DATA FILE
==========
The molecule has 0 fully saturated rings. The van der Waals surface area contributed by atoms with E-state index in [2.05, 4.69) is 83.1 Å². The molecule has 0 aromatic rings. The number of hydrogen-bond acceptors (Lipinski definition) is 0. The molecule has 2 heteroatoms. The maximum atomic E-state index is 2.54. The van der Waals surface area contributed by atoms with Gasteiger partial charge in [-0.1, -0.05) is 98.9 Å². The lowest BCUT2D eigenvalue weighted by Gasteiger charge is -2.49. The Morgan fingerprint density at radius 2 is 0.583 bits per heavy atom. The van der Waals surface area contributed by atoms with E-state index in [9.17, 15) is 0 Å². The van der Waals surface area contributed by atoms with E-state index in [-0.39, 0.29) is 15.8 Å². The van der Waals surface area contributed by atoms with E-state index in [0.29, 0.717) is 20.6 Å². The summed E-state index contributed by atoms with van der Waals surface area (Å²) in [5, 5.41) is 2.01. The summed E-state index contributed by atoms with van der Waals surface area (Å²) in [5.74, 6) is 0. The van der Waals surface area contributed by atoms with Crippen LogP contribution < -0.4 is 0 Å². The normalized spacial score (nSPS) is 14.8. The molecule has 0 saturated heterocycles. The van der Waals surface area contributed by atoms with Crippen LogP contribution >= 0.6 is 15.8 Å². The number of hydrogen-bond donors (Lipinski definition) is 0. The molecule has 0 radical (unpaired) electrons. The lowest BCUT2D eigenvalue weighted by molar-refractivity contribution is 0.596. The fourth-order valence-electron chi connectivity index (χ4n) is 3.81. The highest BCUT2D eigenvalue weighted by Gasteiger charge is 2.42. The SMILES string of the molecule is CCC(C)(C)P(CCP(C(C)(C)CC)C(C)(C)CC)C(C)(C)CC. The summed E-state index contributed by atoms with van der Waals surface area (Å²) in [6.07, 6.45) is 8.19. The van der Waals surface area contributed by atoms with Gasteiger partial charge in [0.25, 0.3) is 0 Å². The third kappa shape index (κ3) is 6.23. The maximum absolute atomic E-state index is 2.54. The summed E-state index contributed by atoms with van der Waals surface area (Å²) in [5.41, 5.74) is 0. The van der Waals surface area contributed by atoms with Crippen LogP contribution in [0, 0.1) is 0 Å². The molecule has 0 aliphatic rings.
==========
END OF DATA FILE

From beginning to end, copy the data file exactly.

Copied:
The molecule has 0 fully saturated rings. The van der Waals surface area contributed by atoms with E-state index in [2.05, 4.69) is 83.1 Å². The molecule has 0 aromatic rings. The number of hydrogen-bond acceptors (Lipinski definition) is 0. The molecule has 2 heteroatoms. The maximum atomic E-state index is 2.54. The van der Waals surface area contributed by atoms with Gasteiger partial charge in [-0.1, -0.05) is 98.9 Å². The lowest BCUT2D eigenvalue weighted by Gasteiger charge is -2.49. The Morgan fingerprint density at radius 2 is 0.583 bits per heavy atom. The van der Waals surface area contributed by atoms with E-state index in [9.17, 15) is 0 Å². The van der Waals surface area contributed by atoms with E-state index in [-0.39, 0.29) is 15.8 Å². The van der Waals surface area contributed by atoms with E-state index in [0.29, 0.717) is 20.6 Å². The summed E-state index contributed by atoms with van der Waals surface area (Å²) in [5, 5.41) is 2.01. The summed E-state index contributed by atoms with van der Waals surface area (Å²) in [5.74, 6) is 0. The van der Waals surface area contributed by atoms with Crippen LogP contribution < -0.4 is 0 Å². The normalized spacial score (nSPS) is 14.8. The molecule has 0 saturated heterocycles. The van der Waals surface area contributed by atoms with Crippen LogP contribution >= 0.6 is 15.8 Å². The number of hydrogen-bond donors (Lipinski definition) is 0. The molecule has 0 radical (unpaired) electrons. The lowest BCUT2D eigenvalue weighted by molar-refractivity contribution is 0.596. The fourth-order valence-electron chi connectivity index (χ4n) is 3.81. The highest BCUT2D eigenvalue weighted by Gasteiger charge is 2.42. The SMILES string of the molecule is CCC(C)(C)P(CCP(C(C)(C)CC)C(C)(C)CC)C(C)(C)CC. The summed E-state index contributed by atoms with van der Waals surface area (Å²) in [6.07, 6.45) is 8.19. The van der Waals surface area contributed by atoms with Gasteiger partial charge in [0.25, 0.3) is 0 Å². The third kappa shape index (κ3) is 6.23. The maximum absolute atomic E-state index is 2.54. The summed E-state index contributed by atoms with van der Waals surface area (Å²) in [5.41, 5.74) is 0. The van der Waals surface area contributed by atoms with Crippen LogP contribution in [0, 0.1) is 0 Å². The molecule has 0 aliphatic rings.